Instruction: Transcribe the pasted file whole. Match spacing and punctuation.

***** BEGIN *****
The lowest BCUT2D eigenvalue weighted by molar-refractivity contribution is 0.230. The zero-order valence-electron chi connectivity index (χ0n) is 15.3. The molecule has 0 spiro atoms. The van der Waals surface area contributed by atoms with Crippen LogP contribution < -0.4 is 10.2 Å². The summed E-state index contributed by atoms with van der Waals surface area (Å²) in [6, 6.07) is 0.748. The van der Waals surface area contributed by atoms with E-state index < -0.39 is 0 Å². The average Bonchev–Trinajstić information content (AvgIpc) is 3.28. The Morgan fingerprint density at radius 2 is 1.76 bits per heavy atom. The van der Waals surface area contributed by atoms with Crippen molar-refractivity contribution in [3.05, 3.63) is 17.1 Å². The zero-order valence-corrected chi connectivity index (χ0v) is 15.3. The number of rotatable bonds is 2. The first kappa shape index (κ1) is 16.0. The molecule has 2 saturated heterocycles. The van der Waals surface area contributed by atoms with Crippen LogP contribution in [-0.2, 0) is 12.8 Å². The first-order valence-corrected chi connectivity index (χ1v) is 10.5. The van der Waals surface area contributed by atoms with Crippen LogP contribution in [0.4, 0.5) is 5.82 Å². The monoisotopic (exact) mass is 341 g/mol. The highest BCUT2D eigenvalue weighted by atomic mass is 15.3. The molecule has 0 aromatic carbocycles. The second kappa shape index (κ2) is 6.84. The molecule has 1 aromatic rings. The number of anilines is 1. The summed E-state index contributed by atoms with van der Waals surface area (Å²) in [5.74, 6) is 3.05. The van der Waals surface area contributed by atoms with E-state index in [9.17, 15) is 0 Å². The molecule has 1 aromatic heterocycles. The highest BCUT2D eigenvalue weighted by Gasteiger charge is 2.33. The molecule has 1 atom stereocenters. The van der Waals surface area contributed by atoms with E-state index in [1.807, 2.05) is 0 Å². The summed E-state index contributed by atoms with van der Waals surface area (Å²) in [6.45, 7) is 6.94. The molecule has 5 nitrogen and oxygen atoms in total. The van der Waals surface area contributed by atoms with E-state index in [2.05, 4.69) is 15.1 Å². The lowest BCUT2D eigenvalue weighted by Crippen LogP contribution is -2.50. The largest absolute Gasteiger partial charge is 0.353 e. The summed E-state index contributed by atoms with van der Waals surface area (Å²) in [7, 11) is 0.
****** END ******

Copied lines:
The lowest BCUT2D eigenvalue weighted by molar-refractivity contribution is 0.230. The zero-order valence-electron chi connectivity index (χ0n) is 15.3. The molecule has 0 spiro atoms. The van der Waals surface area contributed by atoms with Crippen LogP contribution < -0.4 is 10.2 Å². The summed E-state index contributed by atoms with van der Waals surface area (Å²) in [6, 6.07) is 0.748. The van der Waals surface area contributed by atoms with E-state index < -0.39 is 0 Å². The average Bonchev–Trinajstić information content (AvgIpc) is 3.28. The Morgan fingerprint density at radius 2 is 1.76 bits per heavy atom. The van der Waals surface area contributed by atoms with Crippen molar-refractivity contribution in [3.05, 3.63) is 17.1 Å². The zero-order valence-corrected chi connectivity index (χ0v) is 15.3. The number of rotatable bonds is 2. The first kappa shape index (κ1) is 16.0. The molecule has 2 saturated heterocycles. The van der Waals surface area contributed by atoms with Crippen LogP contribution in [-0.2, 0) is 12.8 Å². The first-order valence-corrected chi connectivity index (χ1v) is 10.5. The van der Waals surface area contributed by atoms with Crippen LogP contribution in [0.4, 0.5) is 5.82 Å². The monoisotopic (exact) mass is 341 g/mol. The highest BCUT2D eigenvalue weighted by atomic mass is 15.3. The molecule has 0 aromatic carbocycles. The second kappa shape index (κ2) is 6.84. The molecule has 1 aromatic rings. The number of anilines is 1. The summed E-state index contributed by atoms with van der Waals surface area (Å²) in [5.74, 6) is 3.05. The van der Waals surface area contributed by atoms with E-state index in [9.17, 15) is 0 Å². The molecule has 1 aromatic heterocycles. The highest BCUT2D eigenvalue weighted by Gasteiger charge is 2.33. The molecule has 1 atom stereocenters. The van der Waals surface area contributed by atoms with E-state index in [1.807, 2.05) is 0 Å². The summed E-state index contributed by atoms with van der Waals surface area (Å²) in [6.45, 7) is 6.94. The molecule has 5 nitrogen and oxygen atoms in total. The van der Waals surface area contributed by atoms with E-state index in [2.05, 4.69) is 15.1 Å². The lowest BCUT2D eigenvalue weighted by Crippen LogP contribution is -2.50. The largest absolute Gasteiger partial charge is 0.353 e. The summed E-state index contributed by atoms with van der Waals surface area (Å²) in [7, 11) is 0.